NASA Hubble Space Telescope's current safe mode issue is expected to last longer. With that, the international space agency announced that it might be forced to conduct riskier and more complex fixes to solve the system issue.  

NASA Hubble Space Telescope Needs Riskier Fix As Safe Mode Issue Could Remain Longer Than Expected
(Photo : Photo courtesy NASA/Getty Images)
402108 04: Astronaut John M. Grunsfeld (C) works to replace the starboard solar array on the Hubble Space Telescope (HST) March 4, 2002 during an extravehicular activity (EVA) in space. Grunsfeld and the rest of his Space Shuttle Columbia crew are in space to try and upgrade some components of the Hubble Space Telescope.

"After analyzing the data, the Hubble operations team is investigating whether a degrading memory module led to the computer halt," said the National Aeronautics and Space Administration. 

This issue shows that the giant space telescope is getting old. For the past three decades, NASA Hubble Space Telescope was able to send images and data gathered outside the Earth successfully. 

This information helped many space experts from different countries to understand the visible universe. However, the technology halted its space operations since it is still stuck in safe mode. 

It all started back in March after the space agency found some internal problems. On June 22, NASA announced that the memory issue could be a sign of a computer hardware issue.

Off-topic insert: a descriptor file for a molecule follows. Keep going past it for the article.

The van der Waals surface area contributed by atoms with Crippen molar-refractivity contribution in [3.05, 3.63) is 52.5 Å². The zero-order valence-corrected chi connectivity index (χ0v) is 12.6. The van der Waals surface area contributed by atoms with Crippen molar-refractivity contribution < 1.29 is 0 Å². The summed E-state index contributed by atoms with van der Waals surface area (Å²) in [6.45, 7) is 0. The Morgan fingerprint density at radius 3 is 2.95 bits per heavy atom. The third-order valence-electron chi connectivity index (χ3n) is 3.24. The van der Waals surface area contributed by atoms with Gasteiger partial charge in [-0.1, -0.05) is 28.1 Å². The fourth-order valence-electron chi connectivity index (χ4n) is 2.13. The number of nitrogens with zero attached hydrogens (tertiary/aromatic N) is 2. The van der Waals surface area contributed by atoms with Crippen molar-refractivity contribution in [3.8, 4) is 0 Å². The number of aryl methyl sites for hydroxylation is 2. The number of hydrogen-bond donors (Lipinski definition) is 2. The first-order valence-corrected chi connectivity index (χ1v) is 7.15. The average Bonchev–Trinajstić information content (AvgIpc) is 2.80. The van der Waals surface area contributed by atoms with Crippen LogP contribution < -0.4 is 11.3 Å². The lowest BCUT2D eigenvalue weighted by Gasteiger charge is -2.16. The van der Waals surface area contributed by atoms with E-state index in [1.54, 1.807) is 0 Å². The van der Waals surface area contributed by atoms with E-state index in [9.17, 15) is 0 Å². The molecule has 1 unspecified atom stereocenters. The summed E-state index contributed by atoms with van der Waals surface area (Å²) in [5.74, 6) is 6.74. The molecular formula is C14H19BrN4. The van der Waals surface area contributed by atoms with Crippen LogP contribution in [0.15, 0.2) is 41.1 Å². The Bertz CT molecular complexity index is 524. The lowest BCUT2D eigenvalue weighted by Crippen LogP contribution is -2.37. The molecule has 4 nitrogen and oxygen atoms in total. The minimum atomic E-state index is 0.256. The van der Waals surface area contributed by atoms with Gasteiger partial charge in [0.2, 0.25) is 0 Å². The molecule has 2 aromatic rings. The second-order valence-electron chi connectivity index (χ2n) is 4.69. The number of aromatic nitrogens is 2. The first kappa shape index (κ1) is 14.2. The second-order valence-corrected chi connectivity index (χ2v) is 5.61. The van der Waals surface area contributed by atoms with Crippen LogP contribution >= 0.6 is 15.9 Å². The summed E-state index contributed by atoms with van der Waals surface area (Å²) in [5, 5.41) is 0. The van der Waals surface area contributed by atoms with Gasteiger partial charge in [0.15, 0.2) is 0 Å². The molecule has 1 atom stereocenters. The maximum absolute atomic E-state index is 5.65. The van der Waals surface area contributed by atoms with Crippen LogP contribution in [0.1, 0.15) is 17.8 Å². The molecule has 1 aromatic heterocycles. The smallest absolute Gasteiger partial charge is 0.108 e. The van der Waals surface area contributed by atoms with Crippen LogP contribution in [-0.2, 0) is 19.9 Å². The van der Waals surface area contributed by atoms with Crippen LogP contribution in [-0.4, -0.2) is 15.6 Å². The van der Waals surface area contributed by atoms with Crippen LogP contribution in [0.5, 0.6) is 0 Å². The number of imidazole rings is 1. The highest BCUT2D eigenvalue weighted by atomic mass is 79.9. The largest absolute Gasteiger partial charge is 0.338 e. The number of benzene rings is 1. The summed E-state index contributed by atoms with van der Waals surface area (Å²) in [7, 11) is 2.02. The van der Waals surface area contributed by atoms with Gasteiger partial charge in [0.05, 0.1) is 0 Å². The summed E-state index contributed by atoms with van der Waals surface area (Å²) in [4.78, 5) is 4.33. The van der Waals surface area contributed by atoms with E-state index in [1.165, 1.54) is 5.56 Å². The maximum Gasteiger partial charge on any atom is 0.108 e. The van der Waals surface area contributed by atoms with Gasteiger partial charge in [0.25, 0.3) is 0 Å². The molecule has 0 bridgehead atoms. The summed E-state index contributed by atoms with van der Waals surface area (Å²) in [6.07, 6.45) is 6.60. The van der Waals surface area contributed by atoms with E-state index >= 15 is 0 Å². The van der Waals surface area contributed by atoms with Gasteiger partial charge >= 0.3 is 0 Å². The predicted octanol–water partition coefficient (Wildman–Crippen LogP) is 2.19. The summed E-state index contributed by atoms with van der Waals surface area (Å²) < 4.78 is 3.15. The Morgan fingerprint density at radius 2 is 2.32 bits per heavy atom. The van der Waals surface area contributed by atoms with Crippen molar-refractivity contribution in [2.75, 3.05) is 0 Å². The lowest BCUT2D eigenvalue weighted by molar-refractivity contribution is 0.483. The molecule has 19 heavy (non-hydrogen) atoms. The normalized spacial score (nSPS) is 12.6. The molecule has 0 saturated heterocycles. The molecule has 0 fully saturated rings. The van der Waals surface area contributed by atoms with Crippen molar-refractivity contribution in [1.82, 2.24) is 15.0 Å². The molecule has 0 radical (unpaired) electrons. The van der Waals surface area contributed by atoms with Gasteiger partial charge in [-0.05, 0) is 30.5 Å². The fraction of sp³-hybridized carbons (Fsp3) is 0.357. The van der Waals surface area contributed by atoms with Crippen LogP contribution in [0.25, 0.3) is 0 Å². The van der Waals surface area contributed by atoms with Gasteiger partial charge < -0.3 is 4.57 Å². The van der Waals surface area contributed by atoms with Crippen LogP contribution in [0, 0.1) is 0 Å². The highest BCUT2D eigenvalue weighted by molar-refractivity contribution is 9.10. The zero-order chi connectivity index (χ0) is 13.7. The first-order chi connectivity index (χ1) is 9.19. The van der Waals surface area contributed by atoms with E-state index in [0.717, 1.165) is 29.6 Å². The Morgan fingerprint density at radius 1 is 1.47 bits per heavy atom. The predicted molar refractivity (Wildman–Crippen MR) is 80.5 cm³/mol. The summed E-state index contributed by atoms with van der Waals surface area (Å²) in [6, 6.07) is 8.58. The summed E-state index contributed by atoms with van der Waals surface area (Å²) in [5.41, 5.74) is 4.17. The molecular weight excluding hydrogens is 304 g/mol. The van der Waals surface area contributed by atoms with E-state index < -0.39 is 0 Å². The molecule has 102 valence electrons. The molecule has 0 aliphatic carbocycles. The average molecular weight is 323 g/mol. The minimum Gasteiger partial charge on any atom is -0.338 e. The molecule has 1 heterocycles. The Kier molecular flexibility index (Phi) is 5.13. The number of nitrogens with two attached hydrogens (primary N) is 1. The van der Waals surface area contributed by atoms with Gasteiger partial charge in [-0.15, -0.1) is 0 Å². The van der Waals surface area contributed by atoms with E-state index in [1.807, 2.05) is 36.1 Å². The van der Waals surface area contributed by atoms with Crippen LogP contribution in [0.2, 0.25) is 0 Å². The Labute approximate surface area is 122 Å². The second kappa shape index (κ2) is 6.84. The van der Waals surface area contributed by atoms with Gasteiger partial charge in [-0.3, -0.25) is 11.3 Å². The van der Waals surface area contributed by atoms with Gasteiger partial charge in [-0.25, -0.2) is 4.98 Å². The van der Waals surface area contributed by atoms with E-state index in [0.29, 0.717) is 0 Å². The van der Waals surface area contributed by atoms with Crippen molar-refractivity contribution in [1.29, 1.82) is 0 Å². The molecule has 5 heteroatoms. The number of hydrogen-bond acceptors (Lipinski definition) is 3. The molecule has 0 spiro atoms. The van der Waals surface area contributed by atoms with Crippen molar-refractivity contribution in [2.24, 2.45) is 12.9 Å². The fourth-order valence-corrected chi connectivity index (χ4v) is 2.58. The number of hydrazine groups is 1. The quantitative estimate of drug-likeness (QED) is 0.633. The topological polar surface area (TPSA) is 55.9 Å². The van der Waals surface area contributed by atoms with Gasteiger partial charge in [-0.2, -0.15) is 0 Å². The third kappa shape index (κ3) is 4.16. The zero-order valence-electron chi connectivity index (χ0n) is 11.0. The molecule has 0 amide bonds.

NASA Hubble Space Telescope Needs Riskier Fix? 

According to CNET's latest report, NASA conducted some additional tests to activate the space telescope's backup payload computer. The last activation of this system was way back in 2009.  

NASA Hubble Space Telescope Needs Riskier Fix As Safe Mode Issue Could Remain Longer Than Expected

(Photo : Photo NASA via Getty Images)
IN SPACE - MAY 13: In this handout from NASA, the Hubble Space Telescope is grappled to Space Shuttle Atlantis STS-125 by the shuttle's Canadian-built remote manipulator system May 13, 2009 in Space. The space shuttle Atlantis' mission is to overhaul the Hubble Space Telescope in order to extend its working life.

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"The tests showed that numerous combinations of these hardware pieces from both the primary and backup payload computer all experienced the same error -- commands to write into or read from memory were not successful," explained the international space agency. 

On the other hand, the company confirmed that it will conduct a riskier and more complex fix if one of the Hubble Space Telescope's systems is the cause of the current issue. 

NASA said that their upcoming activity will include more than just switching to memory modules and backup payloads computer hardware. The upcoming riskier fix is expected to begin in the second week of July. 

But, this is still subject to change, depending on the new findings of NASA.  

Why is NASA Having Some Trouble?

ZDNet reported that NASA is having some trouble fixing the current system issue since the Hubble Space Telescope is bus-sized. This massive size prevents the space agency's researchers from quickly finding the primary source of the internal problem.

On the other hand, it is also orbiting at around 547 kilometers outside Earth's atmosphere. Hubble Space Telescope is currently traveling at around 27,000 kilometers per hour. 

For more news updates about NASA and its upcoming fix for the Hubble Space Telescope, always keep your tabs open here at TechTimes.  

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Written by: Griffin Davis

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